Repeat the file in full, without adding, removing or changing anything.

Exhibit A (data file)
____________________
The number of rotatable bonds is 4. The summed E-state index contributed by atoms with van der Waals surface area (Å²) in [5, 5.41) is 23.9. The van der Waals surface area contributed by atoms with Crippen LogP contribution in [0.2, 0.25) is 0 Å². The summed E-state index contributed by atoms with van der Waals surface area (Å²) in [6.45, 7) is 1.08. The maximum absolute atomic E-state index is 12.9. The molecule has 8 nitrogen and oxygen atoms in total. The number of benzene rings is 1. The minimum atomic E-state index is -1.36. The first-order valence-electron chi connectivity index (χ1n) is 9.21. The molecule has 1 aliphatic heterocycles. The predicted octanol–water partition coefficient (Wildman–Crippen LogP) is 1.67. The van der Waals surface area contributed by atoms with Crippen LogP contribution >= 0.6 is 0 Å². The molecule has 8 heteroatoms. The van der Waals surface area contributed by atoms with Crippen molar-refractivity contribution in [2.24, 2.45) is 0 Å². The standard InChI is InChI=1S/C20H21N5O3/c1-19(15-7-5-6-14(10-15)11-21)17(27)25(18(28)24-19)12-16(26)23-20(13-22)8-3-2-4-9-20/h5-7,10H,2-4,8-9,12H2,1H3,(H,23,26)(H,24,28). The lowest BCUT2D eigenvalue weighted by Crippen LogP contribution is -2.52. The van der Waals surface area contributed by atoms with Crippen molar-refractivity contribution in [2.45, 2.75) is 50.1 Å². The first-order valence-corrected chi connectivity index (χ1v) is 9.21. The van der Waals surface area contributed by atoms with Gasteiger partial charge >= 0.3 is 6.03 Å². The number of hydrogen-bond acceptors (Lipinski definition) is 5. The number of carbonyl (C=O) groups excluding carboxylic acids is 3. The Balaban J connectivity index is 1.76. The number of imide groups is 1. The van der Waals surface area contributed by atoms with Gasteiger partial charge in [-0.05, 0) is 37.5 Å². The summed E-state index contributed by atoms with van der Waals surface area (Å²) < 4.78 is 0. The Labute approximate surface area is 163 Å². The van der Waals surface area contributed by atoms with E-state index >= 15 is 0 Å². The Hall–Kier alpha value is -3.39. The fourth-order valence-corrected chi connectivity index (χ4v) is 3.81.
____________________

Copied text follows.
The number of rotatable bonds is 4. The summed E-state index contributed by atoms with van der Waals surface area (Å²) in [5, 5.41) is 23.9. The van der Waals surface area contributed by atoms with Crippen LogP contribution in [0.2, 0.25) is 0 Å². The summed E-state index contributed by atoms with van der Waals surface area (Å²) in [6.45, 7) is 1.08. The maximum absolute atomic E-state index is 12.9. The molecule has 8 nitrogen and oxygen atoms in total. The number of benzene rings is 1. The minimum atomic E-state index is -1.36. The first-order valence-electron chi connectivity index (χ1n) is 9.21. The molecule has 1 aliphatic heterocycles. The predicted octanol–water partition coefficient (Wildman–Crippen LogP) is 1.67. The van der Waals surface area contributed by atoms with Crippen LogP contribution >= 0.6 is 0 Å². The molecule has 8 heteroatoms. The van der Waals surface area contributed by atoms with Crippen molar-refractivity contribution in [2.24, 2.45) is 0 Å². The standard InChI is InChI=1S/C20H21N5O3/c1-19(15-7-5-6-14(10-15)11-21)17(27)25(18(28)24-19)12-16(26)23-20(13-22)8-3-2-4-9-20/h5-7,10H,2-4,8-9,12H2,1H3,(H,23,26)(H,24,28). The lowest BCUT2D eigenvalue weighted by Crippen LogP contribution is -2.52. The van der Waals surface area contributed by atoms with Crippen molar-refractivity contribution in [2.45, 2.75) is 50.1 Å². The first-order valence-corrected chi connectivity index (χ1v) is 9.21. The van der Waals surface area contributed by atoms with Gasteiger partial charge >= 0.3 is 6.03 Å². The number of hydrogen-bond acceptors (Lipinski definition) is 5. The number of carbonyl (C=O) groups excluding carboxylic acids is 3. The Balaban J connectivity index is 1.76. The number of imide groups is 1. The van der Waals surface area contributed by atoms with Gasteiger partial charge in [-0.05, 0) is 37.5 Å². The summed E-state index contributed by atoms with van der Waals surface area (Å²) < 4.78 is 0. The Labute approximate surface area is 163 Å². The van der Waals surface area contributed by atoms with E-state index >= 15 is 0 Å². The Hall–Kier alpha value is -3.39. The fourth-order valence-corrected chi connectivity index (χ4v) is 3.81.